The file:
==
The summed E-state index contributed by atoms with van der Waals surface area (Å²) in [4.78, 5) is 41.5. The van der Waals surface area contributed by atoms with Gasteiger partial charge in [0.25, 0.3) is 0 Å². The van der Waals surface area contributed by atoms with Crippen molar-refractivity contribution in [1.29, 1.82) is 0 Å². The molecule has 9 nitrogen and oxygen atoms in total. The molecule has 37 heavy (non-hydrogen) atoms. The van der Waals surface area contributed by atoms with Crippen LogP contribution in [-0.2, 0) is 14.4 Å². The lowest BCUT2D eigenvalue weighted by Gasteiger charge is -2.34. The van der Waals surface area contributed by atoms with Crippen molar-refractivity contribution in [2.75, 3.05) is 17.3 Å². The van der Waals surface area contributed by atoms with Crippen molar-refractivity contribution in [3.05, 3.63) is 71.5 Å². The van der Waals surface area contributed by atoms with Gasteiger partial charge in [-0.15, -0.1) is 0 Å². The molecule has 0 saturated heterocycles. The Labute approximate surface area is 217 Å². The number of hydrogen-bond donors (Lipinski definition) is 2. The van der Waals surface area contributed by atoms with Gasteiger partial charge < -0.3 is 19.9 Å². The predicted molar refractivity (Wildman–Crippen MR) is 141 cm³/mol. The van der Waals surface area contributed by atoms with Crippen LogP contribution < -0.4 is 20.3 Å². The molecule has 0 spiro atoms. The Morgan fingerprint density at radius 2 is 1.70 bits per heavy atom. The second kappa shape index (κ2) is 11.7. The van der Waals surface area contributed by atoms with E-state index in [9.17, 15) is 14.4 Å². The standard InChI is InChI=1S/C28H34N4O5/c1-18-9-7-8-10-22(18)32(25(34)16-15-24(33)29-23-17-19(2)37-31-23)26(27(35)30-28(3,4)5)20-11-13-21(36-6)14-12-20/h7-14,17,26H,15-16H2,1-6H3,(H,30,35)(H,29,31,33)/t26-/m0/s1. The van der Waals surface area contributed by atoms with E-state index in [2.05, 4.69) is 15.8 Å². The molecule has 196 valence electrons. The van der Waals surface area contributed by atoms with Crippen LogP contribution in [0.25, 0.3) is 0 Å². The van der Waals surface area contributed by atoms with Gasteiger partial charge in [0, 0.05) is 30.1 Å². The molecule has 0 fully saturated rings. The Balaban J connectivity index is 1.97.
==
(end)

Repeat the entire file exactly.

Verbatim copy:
The summed E-state index contributed by atoms with van der Waals surface area (Å²) in [4.78, 5) is 41.5. The van der Waals surface area contributed by atoms with Gasteiger partial charge in [0.25, 0.3) is 0 Å². The van der Waals surface area contributed by atoms with Crippen molar-refractivity contribution in [1.29, 1.82) is 0 Å². The molecule has 9 nitrogen and oxygen atoms in total. The molecule has 37 heavy (non-hydrogen) atoms. The van der Waals surface area contributed by atoms with Crippen LogP contribution in [-0.2, 0) is 14.4 Å². The lowest BCUT2D eigenvalue weighted by Gasteiger charge is -2.34. The van der Waals surface area contributed by atoms with Crippen molar-refractivity contribution in [2.75, 3.05) is 17.3 Å². The van der Waals surface area contributed by atoms with Crippen molar-refractivity contribution in [3.05, 3.63) is 71.5 Å². The van der Waals surface area contributed by atoms with Gasteiger partial charge in [-0.15, -0.1) is 0 Å². The molecule has 0 saturated heterocycles. The Labute approximate surface area is 217 Å². The number of hydrogen-bond donors (Lipinski definition) is 2. The van der Waals surface area contributed by atoms with Gasteiger partial charge < -0.3 is 19.9 Å². The predicted molar refractivity (Wildman–Crippen MR) is 141 cm³/mol. The van der Waals surface area contributed by atoms with Crippen LogP contribution < -0.4 is 20.3 Å². The molecule has 0 spiro atoms. The Morgan fingerprint density at radius 2 is 1.70 bits per heavy atom. The second kappa shape index (κ2) is 11.7. The van der Waals surface area contributed by atoms with E-state index in [9.17, 15) is 14.4 Å². The standard InChI is InChI=1S/C28H34N4O5/c1-18-9-7-8-10-22(18)32(25(34)16-15-24(33)29-23-17-19(2)37-31-23)26(27(35)30-28(3,4)5)20-11-13-21(36-6)14-12-20/h7-14,17,26H,15-16H2,1-6H3,(H,30,35)(H,29,31,33)/t26-/m0/s1. The van der Waals surface area contributed by atoms with E-state index in [2.05, 4.69) is 15.8 Å². The molecule has 196 valence electrons. The van der Waals surface area contributed by atoms with Crippen LogP contribution in [0.25, 0.3) is 0 Å². The van der Waals surface area contributed by atoms with Gasteiger partial charge in [0, 0.05) is 30.1 Å². The molecule has 0 fully saturated rings. The Balaban J connectivity index is 1.97.